More Dogs on Main Street |

More Dogs on Main Street

Tom Clyde, Record columnist

It’s surprisingly easy to get used to the excesses around here. When I ski past a single-family house the size of a shopping mall, I hardly notice it anymore. Some of them have names: the Enron house at The Canyons, the Bear house at Deer Valley, and the Deer Valley Dental Clinic house. I’ve been to parties in a few of them, and back in my lawyer days was involved in the construction and sale of many of these palaces. I remember one that had cabinets in the garage that were better and a lot more extensive than I have in the kitchen at my house. How could you be expected to store your greasy socket wrenches in anything less than the finest exotic hardwood? I think it actually had a dishwasher installed in the garage for cleaning tools.

There are several houses under construction around the area that require tower cranes. It’s not unusual on any building project to bring in a portable crane to lift the roof trusses or other heavy stuff, especially on steep lots. But a house that needs a tower crane, like a high-rise office tower, well that seems a little extreme. It’s not limited to Park City any more, either. Mega-houses are popping up more or less anywhere in Summit and Wasatch counties. They’ve become common enough that when the revolution comes, it will be hard for the Bolsheviks to know where to start.

So it’s becoming increasingly difficult to really shock me with excess these days. But it can happen. In the current issue of Outside magazine there is an item about wristwatches. There are two nice-looking watches shown. The prices were $135,000 and $185,000. At first I assumed I had read that wrong, and had imagined an extra "0" or missed a decimal point. But after finding my bifocals and getting into a better light, the price was actually $185,000. For a wristwatch.

Of course, this isn’t your ordinary wristwatch. It is the Vacheron Constantin Malte Troubillon Regulator. It apparently "counters the effects of gravity to keep perfect time." So, when you put it that way it sounds like a bargain. The article says, "15.4 tons of ore has to be mined to produce an ounce of platinum." It doesn’t say how much the watches weigh, though the article says, "the weight of the platinum makes the watch feel as if it was hewn from the bowels of the earth." And if it weighs in at a modest 3 ounces, that’s about 50 tons of earthen bowels being hewn for each watch. Apparently, among the people who buy $185,000 wristwatches, it is important to know that significant, irreversible environmental damage was done to create the item. The article didn’t say how many miners were injured or killed in the process.

In most of the United States, outside of the coastal areas and warped resort-town economies, $185,000 will still buy you a three-bedroom house. It’s pretty hard to get my brain around the idea that somewhere, somebody is wearing the equivalent of a three-bedroom house on his wrist. The buyer is probably somebody on Wall Street who got a $10 million bonus for creating the current mortgage mess and is now foreclosing on those $185,000 homes in wholesale batches. You need a good watch to check the time to see if the illegal alien who mows the lawn is late. Gag me with a silver spoon.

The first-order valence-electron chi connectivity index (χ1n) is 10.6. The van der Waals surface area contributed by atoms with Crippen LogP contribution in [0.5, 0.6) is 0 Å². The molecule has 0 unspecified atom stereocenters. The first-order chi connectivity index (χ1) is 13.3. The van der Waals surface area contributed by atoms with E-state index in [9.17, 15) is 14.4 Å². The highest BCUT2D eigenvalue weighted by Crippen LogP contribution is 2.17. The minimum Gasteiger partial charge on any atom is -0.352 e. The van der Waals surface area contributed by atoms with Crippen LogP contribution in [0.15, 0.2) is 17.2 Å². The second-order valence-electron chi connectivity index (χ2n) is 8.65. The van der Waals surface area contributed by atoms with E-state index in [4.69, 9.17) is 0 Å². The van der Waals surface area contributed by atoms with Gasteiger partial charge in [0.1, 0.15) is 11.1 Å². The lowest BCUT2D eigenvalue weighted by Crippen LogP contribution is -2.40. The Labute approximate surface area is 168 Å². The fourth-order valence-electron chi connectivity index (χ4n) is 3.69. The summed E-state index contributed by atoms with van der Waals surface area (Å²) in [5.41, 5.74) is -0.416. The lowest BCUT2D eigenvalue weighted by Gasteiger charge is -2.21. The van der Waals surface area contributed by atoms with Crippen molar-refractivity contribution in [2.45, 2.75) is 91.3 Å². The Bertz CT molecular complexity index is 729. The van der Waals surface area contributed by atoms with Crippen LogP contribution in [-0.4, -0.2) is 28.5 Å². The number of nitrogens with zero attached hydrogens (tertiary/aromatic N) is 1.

The article on the Vacheron Constantin watches was actually in a kind of sidecar magazine called Outside GO, which is all about travel, style, and excess consumption and comes packaged with the regular version of Outside every now and then. With no apparent sense of irony, this was with the "green" issue of the magazine, which was otherwise filled with preachy articles about how we must act now to save the earth. "Screw in the light bulb, but then screw in the new senator immediately thereafter." Good advice. Then you can move 50 tons of ore to make a wristwatch.

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I went to the Vacheron Constantin Web site in search of more information about this three-bedroom wristwatch. For $185,000, it ought to have some pretty cool features beyond just telling time. I thought there might be other models available, say, a nice split level or a colonial with a two-car garage. But the Web site was disappointing. It’s not quite like the Harbor Freight or Northern Tool Web sites where there are prices and detailed product descriptions. This was mostly photos of watches, and then links to the "concierge" who would be happy to provide you with more information, assuming your financial statement proved your worthiness. Clearly, price is an entirely unnecessary detail. I think the computer did a quick financial check on me before blocking me from entering the main information on the Web site. They can’t let just anybody in.

The Malte Tourbillon Regulator is clearly not for me. The only watch I ever use is a heart-rate monitor when I’m on my bike, and since the battery died, I haven’t even used that. There’s a clock on the dashboard of the car, in the corner of the computer screen, on the iPod, the phone, and more or less any place I go. Somehow, I manage to get through life mostly not caring what time it is, but when I need to know, I can figure it out for less than $185,000. It’s hard to imagine irrigating or working on the tractor wearing a watch like that. It seems like you would require a security detail to go with it: three or four burly guys wearing Timexes to make sure nobody steals it.

I’ve got no idea how many $185,000 wristwatches are sold each year. Even if it’s only one, it’s one too many. There’s something seriously wrong about a society that has working people being thrown out of their homes while others are buying $185,000 wristwatches.

Tom Clyde served as Park City attorney in the 1980s and is the author of "More Dogs On Main Street." He has been a columnist at The Park Record for nearly 20 years.